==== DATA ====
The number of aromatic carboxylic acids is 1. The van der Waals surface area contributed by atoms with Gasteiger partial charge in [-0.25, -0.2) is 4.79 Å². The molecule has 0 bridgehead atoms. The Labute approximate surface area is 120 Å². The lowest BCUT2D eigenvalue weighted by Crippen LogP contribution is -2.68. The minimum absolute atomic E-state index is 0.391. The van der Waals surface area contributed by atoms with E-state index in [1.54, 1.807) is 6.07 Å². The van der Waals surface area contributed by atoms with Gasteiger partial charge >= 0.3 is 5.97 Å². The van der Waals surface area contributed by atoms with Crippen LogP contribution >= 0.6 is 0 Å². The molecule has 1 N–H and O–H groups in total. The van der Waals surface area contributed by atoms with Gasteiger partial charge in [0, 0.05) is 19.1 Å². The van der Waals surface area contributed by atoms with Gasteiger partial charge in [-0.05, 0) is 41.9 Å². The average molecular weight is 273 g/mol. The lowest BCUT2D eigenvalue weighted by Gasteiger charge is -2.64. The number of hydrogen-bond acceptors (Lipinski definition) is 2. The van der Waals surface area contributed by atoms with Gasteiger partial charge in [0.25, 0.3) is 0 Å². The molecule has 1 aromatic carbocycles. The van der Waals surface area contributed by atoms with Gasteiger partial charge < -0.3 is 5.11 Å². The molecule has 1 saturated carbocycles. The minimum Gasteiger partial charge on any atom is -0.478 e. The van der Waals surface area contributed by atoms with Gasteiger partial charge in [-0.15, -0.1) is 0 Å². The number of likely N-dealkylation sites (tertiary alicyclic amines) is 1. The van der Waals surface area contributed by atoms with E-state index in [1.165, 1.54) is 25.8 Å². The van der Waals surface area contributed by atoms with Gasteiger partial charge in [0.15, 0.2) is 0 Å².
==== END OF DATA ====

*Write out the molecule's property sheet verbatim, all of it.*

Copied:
The number of aromatic carboxylic acids is 1. The van der Waals surface area contributed by atoms with Gasteiger partial charge in [-0.25, -0.2) is 4.79 Å². The molecule has 0 bridgehead atoms. The Labute approximate surface area is 120 Å². The lowest BCUT2D eigenvalue weighted by Crippen LogP contribution is -2.68. The minimum absolute atomic E-state index is 0.391. The van der Waals surface area contributed by atoms with E-state index in [1.54, 1.807) is 6.07 Å². The van der Waals surface area contributed by atoms with Gasteiger partial charge >= 0.3 is 5.97 Å². The van der Waals surface area contributed by atoms with Crippen LogP contribution >= 0.6 is 0 Å². The molecule has 1 N–H and O–H groups in total. The van der Waals surface area contributed by atoms with Gasteiger partial charge in [0, 0.05) is 19.1 Å². The van der Waals surface area contributed by atoms with Gasteiger partial charge in [-0.05, 0) is 41.9 Å². The average molecular weight is 273 g/mol. The lowest BCUT2D eigenvalue weighted by Gasteiger charge is -2.64. The number of hydrogen-bond acceptors (Lipinski definition) is 2. The van der Waals surface area contributed by atoms with Gasteiger partial charge in [0.25, 0.3) is 0 Å². The molecule has 1 aromatic carbocycles. The van der Waals surface area contributed by atoms with Gasteiger partial charge < -0.3 is 5.11 Å². The molecule has 1 saturated carbocycles. The minimum Gasteiger partial charge on any atom is -0.478 e. The van der Waals surface area contributed by atoms with Gasteiger partial charge in [-0.15, -0.1) is 0 Å². The number of likely N-dealkylation sites (tertiary alicyclic amines) is 1. The van der Waals surface area contributed by atoms with E-state index in [1.165, 1.54) is 25.8 Å². The van der Waals surface area contributed by atoms with Gasteiger partial charge in [0.15, 0.2) is 0 Å².